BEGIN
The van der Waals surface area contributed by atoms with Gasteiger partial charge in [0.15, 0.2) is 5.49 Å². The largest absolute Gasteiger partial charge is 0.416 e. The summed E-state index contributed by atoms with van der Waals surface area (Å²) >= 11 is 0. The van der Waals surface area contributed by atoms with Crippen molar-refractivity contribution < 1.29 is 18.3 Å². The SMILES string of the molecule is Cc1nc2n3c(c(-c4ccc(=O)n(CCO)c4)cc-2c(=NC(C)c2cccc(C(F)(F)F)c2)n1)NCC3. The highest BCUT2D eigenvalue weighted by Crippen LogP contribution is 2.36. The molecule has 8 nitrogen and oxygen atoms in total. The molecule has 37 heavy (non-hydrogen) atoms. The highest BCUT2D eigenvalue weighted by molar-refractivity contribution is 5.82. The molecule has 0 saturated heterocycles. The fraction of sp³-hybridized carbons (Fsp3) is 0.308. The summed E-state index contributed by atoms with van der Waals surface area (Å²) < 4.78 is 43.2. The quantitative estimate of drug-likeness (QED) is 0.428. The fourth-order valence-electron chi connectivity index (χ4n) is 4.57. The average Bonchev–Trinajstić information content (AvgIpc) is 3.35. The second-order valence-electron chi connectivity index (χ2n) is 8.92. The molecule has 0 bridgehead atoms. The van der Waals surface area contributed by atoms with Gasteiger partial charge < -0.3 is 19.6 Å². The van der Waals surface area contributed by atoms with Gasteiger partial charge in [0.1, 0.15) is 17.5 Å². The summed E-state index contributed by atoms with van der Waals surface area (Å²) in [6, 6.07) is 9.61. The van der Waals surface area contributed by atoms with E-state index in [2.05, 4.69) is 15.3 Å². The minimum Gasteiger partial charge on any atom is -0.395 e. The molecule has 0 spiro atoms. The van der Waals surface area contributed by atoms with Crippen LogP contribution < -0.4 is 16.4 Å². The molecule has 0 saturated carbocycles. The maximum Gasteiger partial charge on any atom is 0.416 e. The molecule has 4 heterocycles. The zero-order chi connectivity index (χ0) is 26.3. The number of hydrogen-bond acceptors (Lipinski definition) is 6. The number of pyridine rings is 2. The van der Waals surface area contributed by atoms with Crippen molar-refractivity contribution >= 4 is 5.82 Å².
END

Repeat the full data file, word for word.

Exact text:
The van der Waals surface area contributed by atoms with Gasteiger partial charge in [0.15, 0.2) is 5.49 Å². The largest absolute Gasteiger partial charge is 0.416 e. The summed E-state index contributed by atoms with van der Waals surface area (Å²) >= 11 is 0. The van der Waals surface area contributed by atoms with Crippen molar-refractivity contribution < 1.29 is 18.3 Å². The SMILES string of the molecule is Cc1nc2n3c(c(-c4ccc(=O)n(CCO)c4)cc-2c(=NC(C)c2cccc(C(F)(F)F)c2)n1)NCC3. The highest BCUT2D eigenvalue weighted by Crippen LogP contribution is 2.36. The molecule has 8 nitrogen and oxygen atoms in total. The molecule has 37 heavy (non-hydrogen) atoms. The highest BCUT2D eigenvalue weighted by molar-refractivity contribution is 5.82. The molecule has 0 saturated heterocycles. The fraction of sp³-hybridized carbons (Fsp3) is 0.308. The summed E-state index contributed by atoms with van der Waals surface area (Å²) < 4.78 is 43.2. The quantitative estimate of drug-likeness (QED) is 0.428. The fourth-order valence-electron chi connectivity index (χ4n) is 4.57. The average Bonchev–Trinajstić information content (AvgIpc) is 3.35. The second-order valence-electron chi connectivity index (χ2n) is 8.92. The molecule has 0 bridgehead atoms. The van der Waals surface area contributed by atoms with Gasteiger partial charge < -0.3 is 19.6 Å². The van der Waals surface area contributed by atoms with Gasteiger partial charge in [0.1, 0.15) is 17.5 Å². The summed E-state index contributed by atoms with van der Waals surface area (Å²) in [6, 6.07) is 9.61. The van der Waals surface area contributed by atoms with E-state index in [2.05, 4.69) is 15.3 Å². The minimum Gasteiger partial charge on any atom is -0.395 e. The molecule has 0 spiro atoms. The van der Waals surface area contributed by atoms with Crippen LogP contribution < -0.4 is 16.4 Å². The molecule has 0 saturated carbocycles. The maximum Gasteiger partial charge on any atom is 0.416 e. The molecule has 4 heterocycles. The zero-order chi connectivity index (χ0) is 26.3. The number of hydrogen-bond acceptors (Lipinski definition) is 6. The number of pyridine rings is 2. The van der Waals surface area contributed by atoms with Crippen molar-refractivity contribution >= 4 is 5.82 Å².